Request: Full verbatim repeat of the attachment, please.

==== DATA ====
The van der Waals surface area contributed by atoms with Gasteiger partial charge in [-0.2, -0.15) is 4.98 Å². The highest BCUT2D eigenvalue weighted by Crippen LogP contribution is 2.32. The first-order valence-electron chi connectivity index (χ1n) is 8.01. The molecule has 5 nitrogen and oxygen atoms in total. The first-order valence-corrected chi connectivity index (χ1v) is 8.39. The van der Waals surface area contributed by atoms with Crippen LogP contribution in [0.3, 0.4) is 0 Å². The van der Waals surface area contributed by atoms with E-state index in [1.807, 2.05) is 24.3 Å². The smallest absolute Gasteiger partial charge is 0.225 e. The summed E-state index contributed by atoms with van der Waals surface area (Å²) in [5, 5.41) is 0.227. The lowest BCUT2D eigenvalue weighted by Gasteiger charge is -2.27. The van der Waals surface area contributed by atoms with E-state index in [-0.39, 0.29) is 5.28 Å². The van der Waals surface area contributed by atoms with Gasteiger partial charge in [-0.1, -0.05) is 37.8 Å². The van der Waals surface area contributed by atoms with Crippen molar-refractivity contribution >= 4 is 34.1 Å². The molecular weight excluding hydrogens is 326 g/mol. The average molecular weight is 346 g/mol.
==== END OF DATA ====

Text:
The van der Waals surface area contributed by atoms with Gasteiger partial charge in [-0.2, -0.15) is 4.98 Å². The highest BCUT2D eigenvalue weighted by Crippen LogP contribution is 2.32. The first-order valence-electron chi connectivity index (χ1n) is 8.01. The molecule has 5 nitrogen and oxygen atoms in total. The first-order valence-corrected chi connectivity index (χ1v) is 8.39. The van der Waals surface area contributed by atoms with Crippen LogP contribution in [0.3, 0.4) is 0 Å². The van der Waals surface area contributed by atoms with E-state index in [1.807, 2.05) is 24.3 Å². The smallest absolute Gasteiger partial charge is 0.225 e. The summed E-state index contributed by atoms with van der Waals surface area (Å²) in [5, 5.41) is 0.227. The lowest BCUT2D eigenvalue weighted by Gasteiger charge is -2.27. The van der Waals surface area contributed by atoms with E-state index in [-0.39, 0.29) is 5.28 Å². The van der Waals surface area contributed by atoms with Gasteiger partial charge in [-0.1, -0.05) is 37.8 Å². The van der Waals surface area contributed by atoms with Crippen molar-refractivity contribution >= 4 is 34.1 Å². The molecular weight excluding hydrogens is 326 g/mol. The average molecular weight is 346 g/mol.